– the Office of International Affairs, and in its structure: Trade and Investment Policy deputat, who works to promote open trade and investments policy internationally and for the U.S. With the use of the Office of Trade Finance and Investment Negotiations and the Office of International Trade, the Department of the Treasury cooperates with another government agencies to create the policy of foreign trade and investments, participates in an international negotiations related to trade liberalization, in OECD committees on trade liberalization, etc.
- U.S. Department of State
U.S. Department of State
The United States Department of State (established in 1789 as a Department of Foreign Affairs) is responsible for the American foreign policy. Through its one unit – Bureau of Economic and Business – the Department implements its tasks of foreign trade policy: so-called Trade Policy and Programs. Those programs support to attain the objectives of trade policy by creating the opportunities for developing export potential of American businesses, farmers and employees in global (like WTO), regional (like NAFTA) and bilateral (like US-Singapore FTA) trade initiatives. There are four offices:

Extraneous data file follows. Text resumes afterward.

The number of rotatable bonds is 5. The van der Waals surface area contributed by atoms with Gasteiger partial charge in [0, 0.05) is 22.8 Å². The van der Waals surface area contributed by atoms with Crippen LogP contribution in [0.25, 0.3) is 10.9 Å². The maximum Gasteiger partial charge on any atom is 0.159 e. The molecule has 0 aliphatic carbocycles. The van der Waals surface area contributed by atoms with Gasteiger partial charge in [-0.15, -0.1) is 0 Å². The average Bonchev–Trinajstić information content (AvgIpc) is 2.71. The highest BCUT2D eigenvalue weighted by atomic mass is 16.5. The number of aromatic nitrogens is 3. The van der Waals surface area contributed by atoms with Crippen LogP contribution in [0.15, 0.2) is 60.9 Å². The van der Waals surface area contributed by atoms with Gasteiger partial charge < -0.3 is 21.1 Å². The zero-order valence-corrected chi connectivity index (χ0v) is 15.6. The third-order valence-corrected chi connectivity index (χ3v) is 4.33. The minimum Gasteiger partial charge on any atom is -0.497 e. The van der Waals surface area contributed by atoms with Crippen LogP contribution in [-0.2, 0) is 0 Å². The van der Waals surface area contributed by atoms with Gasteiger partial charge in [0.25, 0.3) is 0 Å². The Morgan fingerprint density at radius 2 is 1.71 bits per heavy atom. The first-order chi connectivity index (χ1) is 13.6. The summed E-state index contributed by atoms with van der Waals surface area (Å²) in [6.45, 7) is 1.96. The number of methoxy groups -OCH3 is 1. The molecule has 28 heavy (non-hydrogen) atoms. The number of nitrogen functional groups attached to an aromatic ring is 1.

– Office of Agriculture, Biotechnology, and Textile Trade Affairs, that has the following tasks: to harmonize the international standards, to negotiate the Food Assistance Convention (that coordinates the international actions in the face of crisis situations), to object the unjustified restrictions in agricultural trade, to promote open trade of basic foods.
– Office of Bilateral Trade Affairs (BTA), that participates in many key initiatives in trade and economic affairs, such as: striving the Congress’s support for bilateral trade agreements, and economic dialogues, supporting the US-EU Transatlantic Economic Council and transatlantic economic dialogue, promoting a development of the African countries by the implementation of the Africa Growth and Opportunity Act, working on trade development with Middle East and Northern Africa.